There is an intimate dialogue between the building, its landscape and the interiors of a house, which isn’t often as acutely regarded in a condominium project, as it can take on a life of its own. The fun creativity that flows from that unfettered freedom is one we often see unfolding in the countless genres of interior design available. Apartments tend to have a few building impediments in terms of the skeleton of utilities that run through a stack of units. As designers, every project presents quirks and challenges that ultimately become opportunities.
Which three designers, from the past or present, do you most admire? Why?
I gravitate towards female designers who seek comfort and warmth, interrogate everything and approach design with thought and empathy. Some designers I admire are Ilse Crawford, Nathalie Deboel, Rose Uniacke, Sarah-Jane Pyke and Juliette Arent.
What are your three favourite buildings in SE Asia?
- I visited Green School Bali in Indonesia last year, designed by IBUKU, which is entirely crafted from sustainable materials, including bamboo, grasses and mud walls. I was floored by its raw yet refined beauty. Its design was authentic, intentional and so sophisticated, unlike what I expected of a “kampung” school.
- The very first Aman resort, Amanpuri, by Ed Tuttle, is a timeless classic – traditional Thai meets modern unfussy lines. An original in understated luxury, the Aman concept has sparked a whole era of followers and fans who want to emulate that sensibility in their homes.
- Closer to home, I often pass the Colonnade on Grange Road by Paul Rudolph, a stunning architectural piece for its time and continues to stand out among the sea of uninspiring condominiums sprouting everywhere.
You were previously a chartered accountant. How did you end up becoming an interior designer? Do you have any advice for people who want to follow in your footsteps?
After working on the interiors of my family home in 2014, I decided to pursue an interior design diploma. My time at the Inchbald School of Design in London honed my eye for detail and imparted important core design principles, which I still apply to every single project. One thing led to another, and I opened the doors to my practice in 2018, after being approached for small jobs, a kids’ nursery here and a dining room refresh there. The business grew from that, in a very organic way, from referrals and repeat clients.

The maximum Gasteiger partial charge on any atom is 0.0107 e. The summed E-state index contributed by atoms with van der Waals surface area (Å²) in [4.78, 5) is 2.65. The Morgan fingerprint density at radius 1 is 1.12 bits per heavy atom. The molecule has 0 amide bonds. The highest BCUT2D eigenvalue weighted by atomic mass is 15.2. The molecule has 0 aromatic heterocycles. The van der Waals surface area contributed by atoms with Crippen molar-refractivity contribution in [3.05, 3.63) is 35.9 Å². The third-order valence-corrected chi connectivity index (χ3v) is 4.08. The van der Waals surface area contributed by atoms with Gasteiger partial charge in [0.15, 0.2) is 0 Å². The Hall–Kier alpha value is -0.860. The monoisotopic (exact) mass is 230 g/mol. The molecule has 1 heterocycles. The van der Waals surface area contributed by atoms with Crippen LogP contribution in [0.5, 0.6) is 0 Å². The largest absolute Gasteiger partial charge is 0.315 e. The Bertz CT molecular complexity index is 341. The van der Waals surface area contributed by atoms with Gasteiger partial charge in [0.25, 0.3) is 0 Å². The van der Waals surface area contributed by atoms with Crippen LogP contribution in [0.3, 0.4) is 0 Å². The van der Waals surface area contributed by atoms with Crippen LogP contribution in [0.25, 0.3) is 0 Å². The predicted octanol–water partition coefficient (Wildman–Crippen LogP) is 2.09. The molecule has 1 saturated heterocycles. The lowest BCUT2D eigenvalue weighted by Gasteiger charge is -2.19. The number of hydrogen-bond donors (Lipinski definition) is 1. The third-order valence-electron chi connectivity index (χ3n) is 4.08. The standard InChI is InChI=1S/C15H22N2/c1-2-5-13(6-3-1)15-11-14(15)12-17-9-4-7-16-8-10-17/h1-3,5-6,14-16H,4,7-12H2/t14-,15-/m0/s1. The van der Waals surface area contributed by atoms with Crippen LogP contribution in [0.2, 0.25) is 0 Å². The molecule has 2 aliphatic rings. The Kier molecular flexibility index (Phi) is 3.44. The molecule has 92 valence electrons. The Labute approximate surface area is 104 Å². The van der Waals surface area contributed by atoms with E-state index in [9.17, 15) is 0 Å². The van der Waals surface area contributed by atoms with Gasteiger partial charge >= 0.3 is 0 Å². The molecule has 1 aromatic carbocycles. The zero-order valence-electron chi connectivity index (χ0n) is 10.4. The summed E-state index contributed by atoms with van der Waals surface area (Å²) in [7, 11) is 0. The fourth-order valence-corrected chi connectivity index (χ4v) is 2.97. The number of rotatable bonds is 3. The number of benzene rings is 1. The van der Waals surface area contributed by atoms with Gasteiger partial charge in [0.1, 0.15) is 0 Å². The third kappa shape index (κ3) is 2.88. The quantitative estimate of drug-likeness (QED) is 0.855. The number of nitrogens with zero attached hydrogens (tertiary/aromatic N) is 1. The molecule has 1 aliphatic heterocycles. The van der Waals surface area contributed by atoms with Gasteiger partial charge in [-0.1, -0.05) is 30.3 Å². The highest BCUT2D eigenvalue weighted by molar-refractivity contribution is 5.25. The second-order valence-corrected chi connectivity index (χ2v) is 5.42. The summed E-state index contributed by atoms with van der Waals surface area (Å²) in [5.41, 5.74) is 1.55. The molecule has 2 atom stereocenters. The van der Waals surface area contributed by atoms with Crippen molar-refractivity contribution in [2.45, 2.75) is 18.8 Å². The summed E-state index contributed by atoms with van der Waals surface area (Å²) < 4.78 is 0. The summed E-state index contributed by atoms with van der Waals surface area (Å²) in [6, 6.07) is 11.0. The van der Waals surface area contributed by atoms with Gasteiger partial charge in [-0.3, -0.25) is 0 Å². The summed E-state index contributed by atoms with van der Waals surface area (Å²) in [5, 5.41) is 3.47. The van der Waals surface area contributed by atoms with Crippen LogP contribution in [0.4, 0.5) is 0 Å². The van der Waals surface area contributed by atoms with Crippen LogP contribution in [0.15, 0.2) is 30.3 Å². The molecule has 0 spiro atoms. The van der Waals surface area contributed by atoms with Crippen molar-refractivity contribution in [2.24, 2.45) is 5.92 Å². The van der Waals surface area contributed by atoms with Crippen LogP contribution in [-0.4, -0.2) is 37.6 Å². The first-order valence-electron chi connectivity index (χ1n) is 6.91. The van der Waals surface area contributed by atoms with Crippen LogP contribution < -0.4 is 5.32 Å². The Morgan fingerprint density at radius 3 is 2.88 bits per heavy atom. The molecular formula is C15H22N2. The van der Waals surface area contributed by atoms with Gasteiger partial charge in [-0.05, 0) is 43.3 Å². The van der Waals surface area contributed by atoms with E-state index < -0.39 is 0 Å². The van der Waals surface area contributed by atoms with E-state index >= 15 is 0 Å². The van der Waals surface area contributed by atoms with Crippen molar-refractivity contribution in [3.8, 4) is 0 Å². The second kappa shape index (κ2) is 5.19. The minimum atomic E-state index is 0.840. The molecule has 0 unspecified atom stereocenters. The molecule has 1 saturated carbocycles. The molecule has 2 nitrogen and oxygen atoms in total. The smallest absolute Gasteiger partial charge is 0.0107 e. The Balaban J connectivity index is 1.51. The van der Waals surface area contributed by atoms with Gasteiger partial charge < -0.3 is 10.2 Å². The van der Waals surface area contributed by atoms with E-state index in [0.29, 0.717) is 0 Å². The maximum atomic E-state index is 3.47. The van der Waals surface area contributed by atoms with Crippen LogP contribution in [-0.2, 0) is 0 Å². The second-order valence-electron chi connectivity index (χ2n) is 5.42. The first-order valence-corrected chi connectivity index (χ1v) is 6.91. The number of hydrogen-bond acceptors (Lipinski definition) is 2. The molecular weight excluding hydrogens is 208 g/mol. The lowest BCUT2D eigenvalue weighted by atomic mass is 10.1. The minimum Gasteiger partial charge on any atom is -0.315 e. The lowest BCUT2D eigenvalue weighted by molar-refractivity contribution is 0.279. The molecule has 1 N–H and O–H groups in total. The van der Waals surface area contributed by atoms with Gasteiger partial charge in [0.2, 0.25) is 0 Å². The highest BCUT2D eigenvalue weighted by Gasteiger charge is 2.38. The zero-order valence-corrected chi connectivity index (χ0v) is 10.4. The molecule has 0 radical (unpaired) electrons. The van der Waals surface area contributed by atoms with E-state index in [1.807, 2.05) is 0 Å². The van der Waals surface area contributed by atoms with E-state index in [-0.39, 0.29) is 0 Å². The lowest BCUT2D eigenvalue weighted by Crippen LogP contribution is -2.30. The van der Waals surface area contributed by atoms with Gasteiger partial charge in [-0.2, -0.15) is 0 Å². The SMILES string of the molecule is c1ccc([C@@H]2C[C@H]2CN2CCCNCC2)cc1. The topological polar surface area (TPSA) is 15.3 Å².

For those who want to pursue residential interior design in Singapore, this is an exciting time. There is a growing demand for those who have a unique point of view and an excellent track record. Never has there been such great value and importance placed on the home, what it represents, how it informs our well-being etc. Train the eye and immerse yourself in beautiful design and be bold to carve your niche.
At the same time, be prepared to trouble-shoot all day long. The 80/20 rule applies here. Being thoughtful, resourceful and disciplined also carries a designer very far. Develop trust and rapport with your clients, team and suppliers. Ultimately, it’s a human business, and all the hard, tricky situations that you have to overcome (which are many, if not daily), will rest on the quality of these relationships.
Stacey Leong is the Founder of Stacey Leong Interiors.